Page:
TORONTO — Ontario's medical regulator has won an appeal of a penalty imposed by its own discipline committee after decrying the independent panel's "demonstrably unfit" punishment of a Toronto doctor who sexually abused female patients.
The College of Physicians and Surgeons of Ontario acknowledged it rarely challenges its discipline committee's decisions, but noted that penalties for such behaviour "must contribute meaningfully to the eradication of sexual abuse in the profession."
In July 2015, the discipline committee — which makes independent decisions — found Dr. Javad Peirovy sexually abused four female patients and engaged in disgraceful conduct with a fifth. The incidents took place in 2009 and 2010. Peirovy also has a criminal conviction for assault related to two of those patients.
The discipline committee handed Peirovy a six-month suspension and imposed restrictions on his practice for 12 months. It also ordered him to take training and pay $64,000 for therapy for the victims.
But the college found the penalty was unreasonable, failed to consider changing social values and was "grossly disproportionate" to the gravity of the doctor's conduct.
"This case is amongst the most egregious examples of sexual abuse by physicians and was deserving of the most serious sanction available, namely; revocation of his certificate of registration," the college argued in documents submitted in its appeal of the penalty at Ontario's Divisional Court.
In a decision released this month, the Divisional Court allowed the college's appeal, quashed the penalty imposed and sent Peirovy's case back to the committee for a new punishment.
The court's ruling also strongly criticized the discipline committee for the way it treats similar cases.
"The main justification given by the committee and (Peirovy) for the penalty imposed is that it is in line with similar penalties that have been imposed in similar cases," the court decision noted. "The facts of these cases are base. It is depressing to review them. They do little to encourage confidence in the committee’s approach to eradicating sexual abuse in the profession."
A string of unfit penalties do not justify Peirovy's penalty, which was "inadequate to protect the public and vindicate the integrity of the profession," the decision said.
The court ruling comes as Ontario introduced legislation in December aimed at a zero-tolerance policy on patient sexual abuse by any regulated health professional. The bill would see doctors' licences revoked if they grope a patient and ensure a doctor found guilty of such offences by the College of Physicians and Surgeons immediately stops practising.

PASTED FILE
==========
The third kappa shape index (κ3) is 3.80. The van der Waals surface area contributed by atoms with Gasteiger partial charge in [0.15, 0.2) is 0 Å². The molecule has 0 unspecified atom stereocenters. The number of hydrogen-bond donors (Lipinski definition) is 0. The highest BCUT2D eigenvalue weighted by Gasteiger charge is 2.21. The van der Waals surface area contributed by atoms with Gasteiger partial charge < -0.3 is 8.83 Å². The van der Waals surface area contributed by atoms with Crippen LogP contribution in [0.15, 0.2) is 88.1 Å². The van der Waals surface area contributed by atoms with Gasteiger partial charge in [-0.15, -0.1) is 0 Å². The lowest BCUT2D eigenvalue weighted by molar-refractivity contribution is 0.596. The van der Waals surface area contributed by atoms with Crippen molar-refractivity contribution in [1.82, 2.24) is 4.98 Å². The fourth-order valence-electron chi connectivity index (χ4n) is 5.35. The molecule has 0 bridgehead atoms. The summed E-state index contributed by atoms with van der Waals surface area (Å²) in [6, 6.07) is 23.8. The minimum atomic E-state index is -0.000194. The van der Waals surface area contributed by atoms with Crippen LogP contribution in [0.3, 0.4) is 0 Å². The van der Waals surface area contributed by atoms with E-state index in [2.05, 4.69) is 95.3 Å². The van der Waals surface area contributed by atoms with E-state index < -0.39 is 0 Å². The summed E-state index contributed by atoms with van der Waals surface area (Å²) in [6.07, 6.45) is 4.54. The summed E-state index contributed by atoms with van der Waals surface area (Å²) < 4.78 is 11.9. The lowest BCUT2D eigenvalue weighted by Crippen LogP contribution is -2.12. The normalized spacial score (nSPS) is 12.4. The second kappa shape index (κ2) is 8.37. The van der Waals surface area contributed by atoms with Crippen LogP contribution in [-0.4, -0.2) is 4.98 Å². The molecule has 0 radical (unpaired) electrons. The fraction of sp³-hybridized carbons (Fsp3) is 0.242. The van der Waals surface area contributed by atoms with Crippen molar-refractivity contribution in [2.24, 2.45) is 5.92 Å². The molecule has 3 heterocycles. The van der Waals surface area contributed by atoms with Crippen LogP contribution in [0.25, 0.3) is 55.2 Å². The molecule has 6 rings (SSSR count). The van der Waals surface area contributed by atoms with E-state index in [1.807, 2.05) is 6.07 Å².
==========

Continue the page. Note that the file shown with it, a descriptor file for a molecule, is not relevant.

Peirovy told the discipline committee the examinations at the core of the case were done for a legitimate medical purpose. He denied cupping breasts and tweaking nipples. His lawyer did not respond to a request for comment.
One patient, a teenager, went to Peirovy in 2009 with a sore throat. During the examination, he placed a hand holding a stethoscope under her clothes and touched her breasts, the ruling said. He also placed his hand under her bra while she was lying on the examination table and placed his stethoscope directly on her nipples, the court ruling said.
Another patient, in her twenties, went to Peirovy with a sinus infection and lifted her clothes at his suggestion when he examined her chest. The doctor placed his stethoscope on several parts of both her breasts, including directly on top of her nipples, and cupped her breasts with his hand while instructing the woman to breath in and out, the ruling said.
A different patient went to see the doctor in 2010 for a cold and he slid his hands under her clothes and touched her nipples with his fingers while listening to her chest, the ruling said. In that case, the woman tried to make it difficult for the doctor to get his hand under her clothes but he persisted and put his hand under her bra, touching her nipple, the ruling said.
A fourth patient, in her twenties, went to Peirovy in 2010 about her sinuses and ears. Peirovy placed his hand under her bra, cupped her breasts, and grasped her nipples, which she described as "tweaking," the ruling said.
With the fifth patient, also in her twenties, who went to see Peirovy because of heart palpitations, the doctor asked her to undo her bra and lift her clothes. He touched her left breast, cupping and pushing it, and then asked her out on a date after the examination, the ruling said.
Diana Mehta, The Canadian Press